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Were the red letters junk mail?

Millions of endowment mortgage borrowers have been panicked by letters over the past year or so from their insurance companies. These letters have suggested that growth of their endowments has been slower than forecast at the beginning and the policy was not on target to pay off the mortgage as planned.

Some policies have already failed to do their job. So it was perfectly reasonable for the FSA to feel it should do something. In early 2000, the ABI instructed life offices to carry out a spot check on their endowment-paying client bank and report to each customer. There were to be three versions of these letters. One, where policy growth was “on target” to redeem the mortgage on time; two, where there seemed to be the possibility of a shortfall and it was advisable to keep an eye on things and three, where a shortfall was likely and some corrective action was urged.

By the end of March this year, 10.2 million letters had been sent out, representing 94.2 per cent of all the endowment policies in force.

Of these, 13 per cent were considered to be in the third category – “red for danger”. That means that some 1.25 million cases are giving real cause for alarm, according to the FSA guidelines.

But was all this necessary? The FSA lays down the limits of growth at which policies may be projected. These are altered from time to time to cater for trends in interest and investment returns.

Since 1991, when financial services regulation came into being, the middle rate of projection for endowment policies has been as follows: January 1991 to November 1993 – 8.75 per cent; November 1993 to July 1999 -7.5 per cent; and July 1999 to date – 6 per cent.

It is clear that rates can change frequently and each time they change they throw off target any projection figures already in use.

It may well be reasonable to forecast a shortfall where a policy has only a few more years to run but some people are getting letters about policies which will not mature until 2019 or later.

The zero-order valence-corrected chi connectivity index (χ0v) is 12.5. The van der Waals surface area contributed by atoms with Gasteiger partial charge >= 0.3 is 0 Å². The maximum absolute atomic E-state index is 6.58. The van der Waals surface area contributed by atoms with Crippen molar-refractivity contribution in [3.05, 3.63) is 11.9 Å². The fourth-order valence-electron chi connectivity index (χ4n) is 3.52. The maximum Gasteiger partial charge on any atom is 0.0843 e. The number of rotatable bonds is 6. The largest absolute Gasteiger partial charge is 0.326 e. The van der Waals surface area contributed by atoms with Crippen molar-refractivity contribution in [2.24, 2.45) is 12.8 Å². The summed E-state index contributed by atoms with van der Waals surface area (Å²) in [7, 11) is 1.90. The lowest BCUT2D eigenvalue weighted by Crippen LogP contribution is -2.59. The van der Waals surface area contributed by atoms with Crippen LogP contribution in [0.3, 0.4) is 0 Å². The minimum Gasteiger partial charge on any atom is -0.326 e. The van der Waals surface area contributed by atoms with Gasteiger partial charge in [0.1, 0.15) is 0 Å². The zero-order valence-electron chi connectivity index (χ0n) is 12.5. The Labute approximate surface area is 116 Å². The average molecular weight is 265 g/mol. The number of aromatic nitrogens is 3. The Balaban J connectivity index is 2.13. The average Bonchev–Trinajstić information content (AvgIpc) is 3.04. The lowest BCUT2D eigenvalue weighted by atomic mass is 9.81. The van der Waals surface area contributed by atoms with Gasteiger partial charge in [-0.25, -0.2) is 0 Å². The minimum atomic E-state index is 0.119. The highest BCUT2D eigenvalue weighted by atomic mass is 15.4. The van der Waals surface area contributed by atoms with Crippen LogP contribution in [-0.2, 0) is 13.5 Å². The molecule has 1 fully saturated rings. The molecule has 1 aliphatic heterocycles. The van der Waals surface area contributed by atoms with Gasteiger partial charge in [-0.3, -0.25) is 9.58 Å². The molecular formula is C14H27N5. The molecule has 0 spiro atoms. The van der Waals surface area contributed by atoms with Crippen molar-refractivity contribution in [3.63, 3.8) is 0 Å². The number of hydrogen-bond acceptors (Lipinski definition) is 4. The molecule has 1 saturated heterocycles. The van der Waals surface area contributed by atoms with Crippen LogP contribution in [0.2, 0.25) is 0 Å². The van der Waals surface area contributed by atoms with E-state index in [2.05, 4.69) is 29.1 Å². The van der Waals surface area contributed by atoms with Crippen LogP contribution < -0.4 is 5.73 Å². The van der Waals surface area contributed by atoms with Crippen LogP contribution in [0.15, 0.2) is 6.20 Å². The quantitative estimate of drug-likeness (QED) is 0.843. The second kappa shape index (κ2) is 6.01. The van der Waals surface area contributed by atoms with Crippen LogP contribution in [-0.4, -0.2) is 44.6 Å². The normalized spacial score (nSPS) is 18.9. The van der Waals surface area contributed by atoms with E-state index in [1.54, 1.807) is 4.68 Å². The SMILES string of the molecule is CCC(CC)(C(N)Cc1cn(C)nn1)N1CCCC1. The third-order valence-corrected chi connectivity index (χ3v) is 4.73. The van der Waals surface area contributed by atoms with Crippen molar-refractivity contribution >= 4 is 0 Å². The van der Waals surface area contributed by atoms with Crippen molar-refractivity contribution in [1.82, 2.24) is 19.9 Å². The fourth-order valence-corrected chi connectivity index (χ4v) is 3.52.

Over such a long term, growth will only be perfectly smooth if the same rate is maintained throughout. It never happens that way. Rates change constantly and the speed of a policy&#39s growth will change from time to time. If a mid-term snapshot is taken at a time of relatively slow growth, a falsely pessimistic picture must result.

How can anybody, even skilled mathematicians such as the actuaries of the FSA, possibly suggest that an 18-year look in the crystal ball might be anywhere near accurate?

This must surely be the acid test – if the exercise is to have any point to it.

Valuable lessons on the perilous pastime of making long-term financial projections can often be learned by taking a look at historical fact.

In 1964, interest rates were broadly similar to today. In February that year, Halifax Building Society was offering mortgages at 5.75 per cent. Rates had been hovering just above that figure for some little while, just as they have at present.

We may reasonably assume that if there had been an FSA in those days it would have set projections at, or very close to, today&#39s middle rate of 6 per cent.

But Standard Life&#39s endowment policy&#39s actual average growth over the 18 years 1964-1982 was 9 per cent. For policies just two years longer, 1964 to 1984, it was 10 per cent. An average difference of 4 per cent over 20 years is substantial.

At 6 per cent growth, an annual investment premium of £600 over 20 years produces £23,396 while at 10 per cent, it would make £37,801.

That means that somebody with a £30,000 mortgage might have received a “red for danger” letter, suggesting a poss-ble £6,604 shortfall, leading to worries about how to find more money to pump into paying off their mortgage.

But if history repeats itself, which it has a habit of doing, they will find that the fretting and sleepless nights were needless and that they are £7,801 in profit.

Welder Ian Kevan, 31, of Scarborough, has a £34,800 mortgage with 18 years to run, backed by a Winterthur Life endowment policy. He has received a letter from Winterthur advising him there is likely to be a shortfall on maturity of the policy and if the present investment climate continues for the remainder of the term, his present premium of £54.87 a month should be increased by a colossal £40 simply to pay off his mortgage.

According to this, the surplus windfall to celebrate redemption of Ian&#39s mortgage, which was planned at the outset, would seem to be out of the question.

But if the current prognosis is as far off beam as it would have been back in the mid-1960s, Ian will be in for a nice surprise.

Admittedly, history proved the converse to be equally true when interest rates fell dramatically throughout the 1990s. The consequences of high FSA projection rates in the 1980s, often in excess of 10 per cent, are the direct cause of the worries we see today.

When asked to justify the projection of growth rates as far ahead as 20 years, FSA spokesman Rob McIvor says: “We would always take the view it is prudent to err on the side of caution. Actuaries advise us it is their considered opinion that there is likely to be a period of sustained low growth, hence the rates that are in use currently.”

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